The Next Flashpoint: Transnistria

Transnistria is a semi-autonomous region of ethnic Russians in Moldova. It is governed de facto by the Pridnestrovian Moldovan Republic. but lacks international recognition.  In 2006, the region held a referendum on independence and joining Russia, which was unrecognized by the international community and Moldova. While the international community may shy away from this region, the PMR has its own institutions and paramilitary forces. According to the BBC, “It has its own currency, constitution, parliament, flag and anthem.” The region is dominated by industrial manufacturing and Russian speaking elites. Most of the media is dominated by these elites and the PMR. Furthermore, Russian troops have dabbled in the area since the dismantling of the U.S.S.R.

BBC. “Trans-Dniester Profile.” October 17, 2013.

Boonstra, Jos. “Moldova, Transnistria, and European Democracy.” FRIDE. February  1, 2007.,-transnistria-and-european-democracy-policies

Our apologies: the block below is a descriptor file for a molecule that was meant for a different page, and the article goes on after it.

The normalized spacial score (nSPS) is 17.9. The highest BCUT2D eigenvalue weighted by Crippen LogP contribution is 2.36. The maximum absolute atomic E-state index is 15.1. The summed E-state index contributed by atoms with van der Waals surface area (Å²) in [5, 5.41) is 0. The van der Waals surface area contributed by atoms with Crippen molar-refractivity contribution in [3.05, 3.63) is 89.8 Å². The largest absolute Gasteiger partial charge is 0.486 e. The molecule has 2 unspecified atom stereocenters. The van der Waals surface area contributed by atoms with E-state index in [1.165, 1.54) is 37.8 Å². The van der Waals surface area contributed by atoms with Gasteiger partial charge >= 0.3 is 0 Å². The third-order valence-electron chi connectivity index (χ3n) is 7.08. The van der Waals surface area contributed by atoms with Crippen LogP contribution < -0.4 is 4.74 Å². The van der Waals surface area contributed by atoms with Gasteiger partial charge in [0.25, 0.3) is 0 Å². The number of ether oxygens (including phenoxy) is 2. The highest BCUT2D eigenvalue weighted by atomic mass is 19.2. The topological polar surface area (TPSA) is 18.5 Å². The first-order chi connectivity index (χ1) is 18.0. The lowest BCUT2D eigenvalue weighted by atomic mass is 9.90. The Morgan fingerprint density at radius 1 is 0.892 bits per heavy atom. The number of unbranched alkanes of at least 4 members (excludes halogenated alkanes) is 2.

Daskalovski, Zhidas. “Moldova vs. Trans-Dniester.” American University in Bulgaria.

Dnienster Post. “2.09.2010. Military Parade in Pridnestrovie.” Youtube. September 2, 2010.

The Economist. The Black Hole That Ate Moldova.” A Glimpse inside Transdniestria.” May 3, 2007.

Maksymiuk, Jan. “Moldova: Transdniester Conflict Was Long in the Making.” RFE. September 15, 2006.

Reeve, Simon. “Places That Don’t Exist: Trans-Dniester.” Youtube. Four Parts. March 11, 2008.

RT. “Transdniester celebrates 20th anniversary of de facto independence.” Youtube. September 2, 2010.

Wikimedia Commons. “Atlas of Pridnestrovie.”


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